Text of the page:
The Thai government has proposed to adjust its negotiation strategy with Cambodia regarding the overlapping claims area (OCA) in the Gulf of Thailand, with the aim of expediting talks and reaching an agreement on the joint extraction of petroleum resources.
According to a report by Thai PBS, the Cambodian Minister of Mines and Energy, Keo Rattanak, and Thailand’s Ambassador to Phnom Penh, Cherdkiat Atthakorn, had held discussions on energy and petroleum cooperation even prior to Thai Prime Minister Sretha Thavisin’s visit to Cambodia in September 2023.
Thailand’s Deputy Prime Minister and Foreign Minister, Parnpree Bahiddha-Nukara, also visited Cambodia in September, after which he commented that the Thai government needed to establish a new joint technical committee before resuming negotiations on the OCA with Cambodia.
It still, however, remains unknown who will be included in the committee and whether it will be led by the foreign affairs or energy ministries.
Separating Energy Extraction From Delimitation
Current Deputy Prime Minister and Energy Minister of Thailand, Pirapan Salirathavibhaga, has also expressed his desire to be involved in the negotiations. He has suggested that the private sector should play a significant role in the negotiation process and also proposed separating matters related to the energy sector from the sea border negotiation.
“The Foreign Ministry has nothing to do with the energy matter,” he said, emphasising that the negotiations would not succeed if the energy and territorial matters were tied together.
Pirapan added that the focus of negotiations with Cambodia should shift towards joint development rather than the delimitation of the territorial sea.
“We need energy from the OCA, not the delimitation of the territorial sea. It’s difficult and time-consuming to settle disputes over territory since no country can easily accept changes in its boundaries,” said Pirapan.
He also acknowledged that Thailand and Cambodia have made claims to their respective continental shelves and territorial seas based on different laws and at different times.
“Both countries have legitimate claims, so it’s hard to judge who is right or wrong,” said Pirapan. “If we cannot settle the dispute easily, what is the point of making it more complicated by linking the two issues together?”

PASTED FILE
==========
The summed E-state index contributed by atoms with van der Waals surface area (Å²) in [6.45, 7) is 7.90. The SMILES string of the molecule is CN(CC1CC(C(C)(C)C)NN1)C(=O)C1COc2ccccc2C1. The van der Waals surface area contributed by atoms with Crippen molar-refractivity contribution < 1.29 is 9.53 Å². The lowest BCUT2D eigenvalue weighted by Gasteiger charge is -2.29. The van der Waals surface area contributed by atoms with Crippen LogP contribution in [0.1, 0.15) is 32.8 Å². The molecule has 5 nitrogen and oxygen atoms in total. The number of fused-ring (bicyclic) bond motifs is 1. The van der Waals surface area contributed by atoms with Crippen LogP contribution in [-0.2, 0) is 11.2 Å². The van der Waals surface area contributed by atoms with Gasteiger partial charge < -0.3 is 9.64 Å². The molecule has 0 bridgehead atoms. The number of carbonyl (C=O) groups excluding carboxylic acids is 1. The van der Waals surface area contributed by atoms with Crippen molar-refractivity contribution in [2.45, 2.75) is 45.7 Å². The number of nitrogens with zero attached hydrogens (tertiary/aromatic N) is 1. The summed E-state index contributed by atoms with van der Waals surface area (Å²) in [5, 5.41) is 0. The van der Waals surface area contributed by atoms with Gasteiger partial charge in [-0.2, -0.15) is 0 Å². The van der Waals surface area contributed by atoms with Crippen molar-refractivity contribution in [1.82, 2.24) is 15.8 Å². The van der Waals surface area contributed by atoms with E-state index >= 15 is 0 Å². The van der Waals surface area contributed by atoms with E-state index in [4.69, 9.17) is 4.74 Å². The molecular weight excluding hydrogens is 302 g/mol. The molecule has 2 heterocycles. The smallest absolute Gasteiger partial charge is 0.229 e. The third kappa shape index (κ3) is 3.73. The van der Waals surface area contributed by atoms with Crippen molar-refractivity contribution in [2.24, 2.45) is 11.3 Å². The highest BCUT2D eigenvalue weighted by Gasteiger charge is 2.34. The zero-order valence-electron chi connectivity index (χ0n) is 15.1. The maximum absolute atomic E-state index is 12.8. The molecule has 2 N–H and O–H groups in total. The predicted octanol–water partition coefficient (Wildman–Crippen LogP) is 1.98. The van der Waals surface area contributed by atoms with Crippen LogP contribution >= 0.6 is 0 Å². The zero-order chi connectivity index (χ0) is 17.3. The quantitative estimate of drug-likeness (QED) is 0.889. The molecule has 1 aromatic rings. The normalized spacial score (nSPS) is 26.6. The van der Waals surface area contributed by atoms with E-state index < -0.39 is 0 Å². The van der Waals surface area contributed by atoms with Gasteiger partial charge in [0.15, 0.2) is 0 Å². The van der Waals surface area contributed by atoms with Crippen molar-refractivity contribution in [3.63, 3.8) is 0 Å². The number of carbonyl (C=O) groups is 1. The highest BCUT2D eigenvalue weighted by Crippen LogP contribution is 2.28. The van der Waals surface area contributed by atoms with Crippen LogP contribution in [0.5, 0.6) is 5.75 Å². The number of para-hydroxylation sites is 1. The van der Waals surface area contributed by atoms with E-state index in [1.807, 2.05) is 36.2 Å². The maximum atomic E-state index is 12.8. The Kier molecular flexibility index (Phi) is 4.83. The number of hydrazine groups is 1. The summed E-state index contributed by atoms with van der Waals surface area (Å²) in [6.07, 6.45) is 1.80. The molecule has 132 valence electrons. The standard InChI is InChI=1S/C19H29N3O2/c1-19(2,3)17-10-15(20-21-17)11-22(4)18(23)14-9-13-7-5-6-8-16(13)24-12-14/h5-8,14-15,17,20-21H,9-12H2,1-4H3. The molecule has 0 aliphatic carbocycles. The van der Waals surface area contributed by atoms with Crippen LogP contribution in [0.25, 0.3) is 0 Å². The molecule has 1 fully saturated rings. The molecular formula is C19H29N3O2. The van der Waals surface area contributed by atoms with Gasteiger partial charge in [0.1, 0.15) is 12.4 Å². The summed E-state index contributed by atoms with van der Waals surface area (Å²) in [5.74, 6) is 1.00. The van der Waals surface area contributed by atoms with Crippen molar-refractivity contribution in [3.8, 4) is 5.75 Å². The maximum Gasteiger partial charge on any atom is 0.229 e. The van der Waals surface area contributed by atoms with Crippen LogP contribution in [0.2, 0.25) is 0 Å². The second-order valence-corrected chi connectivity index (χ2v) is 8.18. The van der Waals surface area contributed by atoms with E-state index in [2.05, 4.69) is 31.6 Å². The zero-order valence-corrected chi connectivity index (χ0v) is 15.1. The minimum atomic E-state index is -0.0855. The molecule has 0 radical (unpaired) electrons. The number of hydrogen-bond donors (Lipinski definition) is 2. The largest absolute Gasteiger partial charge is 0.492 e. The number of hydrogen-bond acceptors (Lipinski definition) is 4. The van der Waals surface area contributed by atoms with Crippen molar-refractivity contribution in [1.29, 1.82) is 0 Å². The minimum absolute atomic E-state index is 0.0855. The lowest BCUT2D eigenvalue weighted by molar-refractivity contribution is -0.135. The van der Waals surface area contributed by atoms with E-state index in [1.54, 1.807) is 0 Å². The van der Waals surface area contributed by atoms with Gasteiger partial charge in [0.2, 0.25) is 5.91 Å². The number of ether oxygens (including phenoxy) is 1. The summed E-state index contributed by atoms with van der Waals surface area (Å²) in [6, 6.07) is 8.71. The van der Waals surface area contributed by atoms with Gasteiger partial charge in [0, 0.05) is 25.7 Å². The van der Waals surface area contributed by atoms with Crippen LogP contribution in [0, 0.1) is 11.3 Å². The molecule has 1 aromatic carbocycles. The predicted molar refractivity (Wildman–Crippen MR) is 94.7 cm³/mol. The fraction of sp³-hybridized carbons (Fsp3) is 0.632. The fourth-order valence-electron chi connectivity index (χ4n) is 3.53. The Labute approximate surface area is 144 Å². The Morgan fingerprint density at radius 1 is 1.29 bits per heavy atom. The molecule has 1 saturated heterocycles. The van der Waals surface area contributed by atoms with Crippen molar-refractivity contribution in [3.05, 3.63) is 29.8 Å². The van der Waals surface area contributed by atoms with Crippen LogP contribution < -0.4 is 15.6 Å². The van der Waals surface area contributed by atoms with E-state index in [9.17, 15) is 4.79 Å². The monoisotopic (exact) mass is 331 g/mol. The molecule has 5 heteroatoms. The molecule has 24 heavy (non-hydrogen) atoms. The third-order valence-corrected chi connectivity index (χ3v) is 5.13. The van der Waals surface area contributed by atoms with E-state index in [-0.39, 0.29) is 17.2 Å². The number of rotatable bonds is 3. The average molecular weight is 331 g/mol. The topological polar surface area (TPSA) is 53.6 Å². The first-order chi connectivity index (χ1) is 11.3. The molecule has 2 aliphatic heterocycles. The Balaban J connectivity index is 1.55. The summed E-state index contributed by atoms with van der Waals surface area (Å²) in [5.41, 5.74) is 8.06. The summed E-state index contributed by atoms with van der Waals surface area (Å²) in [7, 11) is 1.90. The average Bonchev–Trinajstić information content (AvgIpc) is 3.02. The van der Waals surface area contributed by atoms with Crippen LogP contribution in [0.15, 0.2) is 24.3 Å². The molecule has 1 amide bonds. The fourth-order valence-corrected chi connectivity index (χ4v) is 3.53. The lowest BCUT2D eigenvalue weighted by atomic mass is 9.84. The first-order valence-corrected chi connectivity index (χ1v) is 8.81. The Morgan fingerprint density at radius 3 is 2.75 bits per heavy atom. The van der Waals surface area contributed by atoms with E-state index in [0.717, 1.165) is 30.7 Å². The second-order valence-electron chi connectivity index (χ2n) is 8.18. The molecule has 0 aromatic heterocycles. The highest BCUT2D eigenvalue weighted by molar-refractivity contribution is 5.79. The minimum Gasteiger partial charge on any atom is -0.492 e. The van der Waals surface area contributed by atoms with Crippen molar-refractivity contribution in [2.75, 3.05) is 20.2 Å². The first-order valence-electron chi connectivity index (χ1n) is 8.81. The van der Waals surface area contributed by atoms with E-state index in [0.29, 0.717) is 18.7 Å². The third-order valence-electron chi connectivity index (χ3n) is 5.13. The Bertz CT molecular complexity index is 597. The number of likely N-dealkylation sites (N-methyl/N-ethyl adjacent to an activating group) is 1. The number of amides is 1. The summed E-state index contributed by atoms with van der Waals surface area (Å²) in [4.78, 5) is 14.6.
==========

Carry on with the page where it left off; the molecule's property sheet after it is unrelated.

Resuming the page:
History Of Cambodia And Thailand’s Overlapping Claims
The territorial dispute between Thailand and Cambodia dates back to the 1970s, while efforts to resolve the dispute peacefully have been ongoing since the 1990s. The OCA of 26,000 square kilometers in the Gulf of Thailand is believed to hold significant reserves, including up to 11 trillion cubic feet of natural gas, condensate and oil.
In 2001, a Memorandum of Understanding (MoU) was signed to establish mechanisms for negotiation and joint exploitation of natural resources. The Thai Cabinet rejected the MoU in 2009 due to tensions over land boundary disputes, however, subsequent administrations have since reaffirmed the document’s fundamental importance to negotiations over the OCA. Even so, ongoing efforts made by successive Thai governments have failed to result in significant progress, partly due to domestic issues.
Pichai Naripthapan, an advisor to the Thai prime minister and a key member of the ruling Pheu Thai Party, has suggested that the negotiations should focus on the matter of energy and establishing a joint development scheme, as members of the public continue to be burdened by high energy costs.
Pichai has stated that even if both countries were able to reach an agreement on the OCA today, it would still take at least eight years to extract natural gas for consumption.
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